This month's Featured Illustrator is Sarah J Coleman. A skilled practitioner in pen and ink, Sarah has worked across the creative illustration market, including a wide range of book projects in this country and overseas.  See more of her work in the Featured Illustrator Gallery

Me drawing as a child

As a child I was morbidly gripped by the Victor Ambrus illustrations in my Shakespeare collection; violent, inky and blood-soaked, the book was bought for me by a rogue Auntie and gently frowned upon by my parents. But the career path was set! I was a voracious reader with a reading age beyond my years, and soon the likes of Mockingbird, the Brontës and Dickens were swirling around with the SE Hintons and Judy Blumes - I’ve certainly covered the literary classics in my career, but it’s no surprise I ended up working mainly in the US and on tons of YA books!

Victor Ambrus’ Hamlet
My path was basic. A brief flirtation with joining an orchestra was abandoned, then I threatened my parents with doing Russian and Economics instead of art - but I did a foundation course followed by a degree in Visual Communication, specialising in Illustration with an award for innovative typography. I got going straight out the gate, chasing down freelance jobs anywhere I could as soon as I’d graduated, and registered my business a week and a half after leaving college. There was no other option - I couldn’t see myself doing anything else. I did some teaching, becoming an HND course leader on part-time hours at 26, and it felt like the right time to do that - what I lacked in experience I made up for with bags of shareable energy, and worked long into the night on the freelance stuff, my students buying me coffees and toffee muffins next morning when they checked out my exhausted face; I was living proof that you really could ‘do both’. What I love about teaching at so young an age is that some of those students have gone on to become art directors and commission me later in life. One in particular I swear was getting his belated revenge on me, deadline-wise!

I became known as 'The Lettering Girl' in the nineties and noughties for the hand-lettering and hand-drawn type I was doing, developing styles and approaches now ubiquitous in the creative industries, my work is shot through with an inky thread of conversational energy, detail and movement, whether or not words are part of the image. I still use mainly pen and ink on paper, but the iPad and Apple Pencil are also indispensable tools in the holster now.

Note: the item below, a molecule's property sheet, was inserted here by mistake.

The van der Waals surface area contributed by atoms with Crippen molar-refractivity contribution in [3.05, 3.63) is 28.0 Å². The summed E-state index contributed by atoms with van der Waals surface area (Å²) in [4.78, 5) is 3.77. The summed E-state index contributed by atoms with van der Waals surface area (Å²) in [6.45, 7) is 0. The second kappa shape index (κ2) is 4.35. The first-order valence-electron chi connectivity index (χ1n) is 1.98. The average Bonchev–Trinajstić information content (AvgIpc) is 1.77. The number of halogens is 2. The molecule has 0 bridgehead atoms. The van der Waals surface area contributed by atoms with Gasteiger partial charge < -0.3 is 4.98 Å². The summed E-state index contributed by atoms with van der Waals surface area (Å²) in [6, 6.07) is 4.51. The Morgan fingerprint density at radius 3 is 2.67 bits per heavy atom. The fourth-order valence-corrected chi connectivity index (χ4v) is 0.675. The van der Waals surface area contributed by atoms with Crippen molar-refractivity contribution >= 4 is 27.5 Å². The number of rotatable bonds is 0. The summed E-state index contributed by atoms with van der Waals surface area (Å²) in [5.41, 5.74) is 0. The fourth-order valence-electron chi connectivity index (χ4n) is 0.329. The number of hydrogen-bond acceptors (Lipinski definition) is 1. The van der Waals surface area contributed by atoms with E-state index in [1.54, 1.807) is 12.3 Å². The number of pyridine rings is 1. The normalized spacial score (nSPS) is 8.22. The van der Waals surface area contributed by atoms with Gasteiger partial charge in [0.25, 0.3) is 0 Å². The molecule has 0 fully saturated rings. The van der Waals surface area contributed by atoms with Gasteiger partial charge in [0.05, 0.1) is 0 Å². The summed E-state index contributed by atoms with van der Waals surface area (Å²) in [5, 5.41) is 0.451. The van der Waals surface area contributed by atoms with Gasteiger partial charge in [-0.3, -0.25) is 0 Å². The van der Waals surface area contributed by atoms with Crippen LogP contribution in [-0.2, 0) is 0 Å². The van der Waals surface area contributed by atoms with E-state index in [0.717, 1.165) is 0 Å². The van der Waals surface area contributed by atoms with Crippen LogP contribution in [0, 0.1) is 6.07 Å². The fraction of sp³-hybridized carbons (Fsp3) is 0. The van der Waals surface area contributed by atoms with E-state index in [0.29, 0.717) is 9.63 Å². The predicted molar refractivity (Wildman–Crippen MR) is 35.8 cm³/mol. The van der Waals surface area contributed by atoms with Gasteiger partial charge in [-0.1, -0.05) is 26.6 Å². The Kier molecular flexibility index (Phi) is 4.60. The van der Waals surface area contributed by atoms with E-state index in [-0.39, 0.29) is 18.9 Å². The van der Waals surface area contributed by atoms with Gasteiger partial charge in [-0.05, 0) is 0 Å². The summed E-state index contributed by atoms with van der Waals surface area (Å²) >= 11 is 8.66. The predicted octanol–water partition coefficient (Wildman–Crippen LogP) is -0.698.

Witch Pens

I’m often asked about a ‘big break’, or a job that flung me into the limelight. Honestly - I don’t think there was one. Rather, there was a series of small jobs, lots and lots them, which slowly fleshed out a folio of increasing versatility and diversity. A handful of big-name authors had my work on their covers. A few widely-seen ad campaigns brought the use of ‘hand-lettering as illustration’ to the fore, and I made the most of any jobs which seemed a little further above the radar - a famous author, a well-known product, and so on, by promoting my work often and with gusto - making plenty of weird and wonderful promotional items to send out by post to my growing client list. I also held exhibitions, entirely self-funded and organised, which propelled my work into different areas and countries - and which drew the attention of my stateside agent.

 As well as ad campaigns and editorial work, I’ve worked on hundreds of books, producing illustrations for both the insides and outsides! My latest book, Out To Get You, published by Holiday House Books, is by Josh Allen, whose 13 creepy stories I’ve illustrated in pen, pencil, charcoal and ink. I love the hi-adrenaline world of advertising, and the panicky speed of editorial work, but books are where I’ve ended up feeling most comfortable - the perfect blend of having to read a manuscript, interpret characters and create expressive covers which summarise a whole book - or delve into specific portion of a story for an internal illustration. It feels like coming home, the purest version of who I am, creatively.

And when I'm not doing all that, you can find me throwing iron around in the gym, greedily taking in ghost stories or playing with our fleet of unusual Japanese vehicles!

What I’ve realised along the way is that talent alone won’t get you where you need to go. I know now that I began with quite a modest range of skills, and a frankly bizarre portfolio, but my big mouth, lack of fear when it comes to approaching people and grabbing opportunities, and dogged determination were all key to building a life-long career in illustration - this year marks 26 years in the trade. I think those qualities are still needed now, irrespective of the magic wand of social media (which I’m also a big fan of!) You also can’t be too proud - saying yes to jobs you’re not 100% sure about can be an important learning curve.

Treating the job like a serious, full time job is crucial, too. The admin, the taxes and business side must be taken care of, along with your health. It’s fine to stay up all night at 27. It’s sometimes even fun now - as a one-off. But I won’t be a martyr to the all-nighter; it’s very easy to work and worry yourself ill in this business!


See more of Sarah's work in her Featured Illustrator Gallery
Her personal website is here, or follow her on Instagram and Twitter

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